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A Massive Swelling [Paperback]

Cintra Wilson
5.0 out of 5 stars  See all reviews (1 customer review)

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Product details

  • Paperback: 229 pages
  • Publisher: Penguin Books Australia; Reissue edition (26 July 2001)
  • Language: English
  • ISBN-10: 014100195X
  • ISBN-13: 978-0141001951
  • Product Dimensions: 18.1 x 13 x 1.3 cm
  • Average Customer Review: 5.0 out of 5 stars  See all reviews (1 customer review)
  • Amazon Bestsellers Rank: 1,325,435 in Books (See Top 100 in Books)

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Synopsis

A columnist and cultural critic explores the meaning of fame and celebrity in modern-day society, in a provocative, witty colleciton of essays that takes on such icons as Barbra Streisand the role of the diva, Michael Jackson, Bruce Willis, the Academy Awards, athletic spectaculars, and Las Vegas, "The Death Star of Entertainment." Reprint.

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Nature determines what is poisonous to the soul and body, and sometimes it is easy to avoid that which is baneful and unclean: e.g., we naturally have no desire to eat fetid corpses or drink motor oil. Read the first page
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Most Helpful Customer Reviews
11 of 11 people found the following review helpful
By A Customer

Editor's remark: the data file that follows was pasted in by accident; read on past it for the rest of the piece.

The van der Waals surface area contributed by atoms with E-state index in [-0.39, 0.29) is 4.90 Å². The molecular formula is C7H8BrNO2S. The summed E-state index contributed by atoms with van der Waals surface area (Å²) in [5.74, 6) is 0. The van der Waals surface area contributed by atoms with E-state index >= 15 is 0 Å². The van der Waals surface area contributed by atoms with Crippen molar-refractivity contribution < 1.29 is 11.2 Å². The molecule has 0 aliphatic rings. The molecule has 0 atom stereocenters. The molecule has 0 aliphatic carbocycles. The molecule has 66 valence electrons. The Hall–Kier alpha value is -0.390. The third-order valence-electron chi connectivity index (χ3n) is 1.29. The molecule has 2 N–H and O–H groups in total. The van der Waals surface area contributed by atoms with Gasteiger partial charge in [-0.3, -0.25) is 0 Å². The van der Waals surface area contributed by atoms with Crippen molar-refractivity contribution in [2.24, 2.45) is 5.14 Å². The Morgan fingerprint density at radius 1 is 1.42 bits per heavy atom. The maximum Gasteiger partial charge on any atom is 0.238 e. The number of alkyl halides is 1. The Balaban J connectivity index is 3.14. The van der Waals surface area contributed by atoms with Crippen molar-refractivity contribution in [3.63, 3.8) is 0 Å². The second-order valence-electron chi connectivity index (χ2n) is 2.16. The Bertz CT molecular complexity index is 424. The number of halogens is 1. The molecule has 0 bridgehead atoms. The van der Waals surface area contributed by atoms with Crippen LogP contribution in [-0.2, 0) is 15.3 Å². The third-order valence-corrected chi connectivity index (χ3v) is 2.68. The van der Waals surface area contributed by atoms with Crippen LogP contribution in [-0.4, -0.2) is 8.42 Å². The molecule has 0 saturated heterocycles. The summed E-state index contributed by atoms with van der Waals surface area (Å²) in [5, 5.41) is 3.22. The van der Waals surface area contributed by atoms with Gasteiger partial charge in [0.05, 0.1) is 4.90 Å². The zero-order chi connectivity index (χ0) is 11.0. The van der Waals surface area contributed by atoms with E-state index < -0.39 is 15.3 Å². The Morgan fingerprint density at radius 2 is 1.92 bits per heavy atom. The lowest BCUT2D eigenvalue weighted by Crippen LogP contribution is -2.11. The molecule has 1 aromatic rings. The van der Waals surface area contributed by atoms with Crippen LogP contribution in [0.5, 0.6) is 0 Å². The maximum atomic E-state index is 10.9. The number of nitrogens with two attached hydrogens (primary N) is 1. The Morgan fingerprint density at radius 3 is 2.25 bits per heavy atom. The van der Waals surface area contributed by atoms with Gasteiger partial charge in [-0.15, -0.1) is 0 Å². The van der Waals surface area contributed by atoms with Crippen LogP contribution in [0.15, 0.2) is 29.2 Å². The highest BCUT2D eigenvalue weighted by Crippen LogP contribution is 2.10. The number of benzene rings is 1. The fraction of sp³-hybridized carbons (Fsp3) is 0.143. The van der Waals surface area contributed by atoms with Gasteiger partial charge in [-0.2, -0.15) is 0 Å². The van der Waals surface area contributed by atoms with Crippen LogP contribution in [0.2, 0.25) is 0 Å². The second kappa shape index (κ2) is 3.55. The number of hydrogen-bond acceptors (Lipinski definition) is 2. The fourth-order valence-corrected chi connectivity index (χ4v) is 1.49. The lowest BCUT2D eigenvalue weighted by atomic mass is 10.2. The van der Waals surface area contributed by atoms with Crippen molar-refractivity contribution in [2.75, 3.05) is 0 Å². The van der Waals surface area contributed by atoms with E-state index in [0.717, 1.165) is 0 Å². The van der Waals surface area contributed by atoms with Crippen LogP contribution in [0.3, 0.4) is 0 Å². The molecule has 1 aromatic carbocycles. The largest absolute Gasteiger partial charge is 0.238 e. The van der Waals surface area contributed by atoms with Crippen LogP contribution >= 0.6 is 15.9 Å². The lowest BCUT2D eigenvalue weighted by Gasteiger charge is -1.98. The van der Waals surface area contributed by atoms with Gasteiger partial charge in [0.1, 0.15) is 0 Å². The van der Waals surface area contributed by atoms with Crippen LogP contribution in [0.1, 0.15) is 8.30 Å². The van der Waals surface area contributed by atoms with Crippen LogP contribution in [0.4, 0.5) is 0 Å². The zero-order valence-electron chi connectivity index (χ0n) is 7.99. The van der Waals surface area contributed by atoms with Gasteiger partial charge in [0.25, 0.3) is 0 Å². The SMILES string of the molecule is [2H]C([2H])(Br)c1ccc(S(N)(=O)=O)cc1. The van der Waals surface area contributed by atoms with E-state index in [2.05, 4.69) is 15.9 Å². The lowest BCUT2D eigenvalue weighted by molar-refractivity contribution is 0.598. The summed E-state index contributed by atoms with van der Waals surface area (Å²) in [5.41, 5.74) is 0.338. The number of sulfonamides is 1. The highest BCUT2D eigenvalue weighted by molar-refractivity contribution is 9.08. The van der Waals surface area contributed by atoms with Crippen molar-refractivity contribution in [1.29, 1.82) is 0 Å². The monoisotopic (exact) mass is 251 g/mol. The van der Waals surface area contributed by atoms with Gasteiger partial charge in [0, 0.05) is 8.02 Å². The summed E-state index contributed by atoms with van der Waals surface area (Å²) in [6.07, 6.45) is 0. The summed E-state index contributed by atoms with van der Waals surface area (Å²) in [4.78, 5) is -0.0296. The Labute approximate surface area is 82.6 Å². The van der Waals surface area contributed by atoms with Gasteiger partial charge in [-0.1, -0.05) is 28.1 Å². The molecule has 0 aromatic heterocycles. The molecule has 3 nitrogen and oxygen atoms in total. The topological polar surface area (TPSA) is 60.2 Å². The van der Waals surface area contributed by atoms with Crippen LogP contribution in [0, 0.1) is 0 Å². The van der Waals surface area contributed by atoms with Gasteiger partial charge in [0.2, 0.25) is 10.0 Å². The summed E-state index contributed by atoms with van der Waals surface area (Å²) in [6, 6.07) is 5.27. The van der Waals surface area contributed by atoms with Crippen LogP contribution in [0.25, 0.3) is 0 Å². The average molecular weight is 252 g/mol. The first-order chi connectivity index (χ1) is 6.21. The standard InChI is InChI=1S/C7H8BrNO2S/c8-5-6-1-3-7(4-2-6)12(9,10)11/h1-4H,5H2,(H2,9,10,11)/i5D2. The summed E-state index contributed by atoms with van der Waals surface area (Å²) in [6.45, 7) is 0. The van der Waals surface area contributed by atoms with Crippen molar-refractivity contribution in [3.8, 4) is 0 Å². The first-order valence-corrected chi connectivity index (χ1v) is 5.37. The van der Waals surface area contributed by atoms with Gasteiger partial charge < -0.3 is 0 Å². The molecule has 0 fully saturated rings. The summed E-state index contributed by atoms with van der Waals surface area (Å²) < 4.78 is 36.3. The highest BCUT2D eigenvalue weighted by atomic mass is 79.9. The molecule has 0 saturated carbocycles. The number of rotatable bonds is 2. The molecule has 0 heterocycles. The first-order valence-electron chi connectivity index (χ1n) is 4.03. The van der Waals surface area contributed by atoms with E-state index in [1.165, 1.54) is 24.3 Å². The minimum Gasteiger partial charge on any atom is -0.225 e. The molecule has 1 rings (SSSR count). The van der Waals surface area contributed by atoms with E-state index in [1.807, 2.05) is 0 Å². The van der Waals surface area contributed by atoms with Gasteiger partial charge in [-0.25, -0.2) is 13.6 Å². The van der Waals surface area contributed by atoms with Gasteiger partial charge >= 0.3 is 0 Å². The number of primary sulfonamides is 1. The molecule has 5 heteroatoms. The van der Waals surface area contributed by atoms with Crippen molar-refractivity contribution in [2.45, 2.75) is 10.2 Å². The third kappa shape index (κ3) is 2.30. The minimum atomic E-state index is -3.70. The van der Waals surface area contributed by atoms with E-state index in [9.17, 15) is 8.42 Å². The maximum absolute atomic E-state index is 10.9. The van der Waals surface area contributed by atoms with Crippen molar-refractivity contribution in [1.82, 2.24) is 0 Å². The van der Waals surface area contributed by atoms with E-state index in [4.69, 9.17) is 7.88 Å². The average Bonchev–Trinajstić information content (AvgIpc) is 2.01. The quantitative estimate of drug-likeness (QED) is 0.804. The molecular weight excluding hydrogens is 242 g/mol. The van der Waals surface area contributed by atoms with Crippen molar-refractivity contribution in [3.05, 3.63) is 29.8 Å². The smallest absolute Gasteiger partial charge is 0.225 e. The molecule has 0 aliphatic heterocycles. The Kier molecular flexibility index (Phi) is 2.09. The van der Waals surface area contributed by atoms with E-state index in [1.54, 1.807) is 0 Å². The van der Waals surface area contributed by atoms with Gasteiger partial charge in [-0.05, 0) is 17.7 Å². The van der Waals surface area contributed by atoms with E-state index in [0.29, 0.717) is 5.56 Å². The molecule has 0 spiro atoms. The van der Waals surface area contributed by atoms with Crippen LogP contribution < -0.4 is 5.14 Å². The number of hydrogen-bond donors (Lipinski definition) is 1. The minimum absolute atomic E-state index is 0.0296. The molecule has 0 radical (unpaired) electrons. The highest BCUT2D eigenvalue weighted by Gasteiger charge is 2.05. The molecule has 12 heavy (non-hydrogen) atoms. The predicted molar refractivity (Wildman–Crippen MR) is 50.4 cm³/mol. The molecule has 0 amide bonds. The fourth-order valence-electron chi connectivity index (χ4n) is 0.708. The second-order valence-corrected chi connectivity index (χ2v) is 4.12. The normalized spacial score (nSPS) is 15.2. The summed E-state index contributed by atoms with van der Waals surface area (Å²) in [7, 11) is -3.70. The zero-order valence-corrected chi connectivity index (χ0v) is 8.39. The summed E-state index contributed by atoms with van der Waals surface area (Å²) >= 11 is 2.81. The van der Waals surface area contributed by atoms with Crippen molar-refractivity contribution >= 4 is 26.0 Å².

Format:Hardcover
Cintra Wilson, a longstanding columnist for the "San Francisco Examiner" with a substantial cult following, has produced her first book, a series of satirical essays on celebrities and our cultural obsession with them. Wilson nails down the essential creepiness of true fandom with the inclusion of such artifacts as inadvertently deliriously funny and entirely genuine fanmail for "New Kids on the Block", the x-rated writings of adult women to teenage boys.
Her observations appear in chapter-length discussions of Elvis in Vegas, the ever more bizarre persona of Michael Jackson and its psycho-sexual origins, and the LA and New York commonplace of the rabidly, shamlessly ambitious aspiring actor, who defines degradation down in a quest for fame.
Wilson argues that celebrity culture is not only toxic to the egos and even physical well-being of celebrities, but also to ordinary folk, ceaselessly encouraged to regard their own lives as inherently shabbier and less important, going undocumented in gossip columns and tabloids.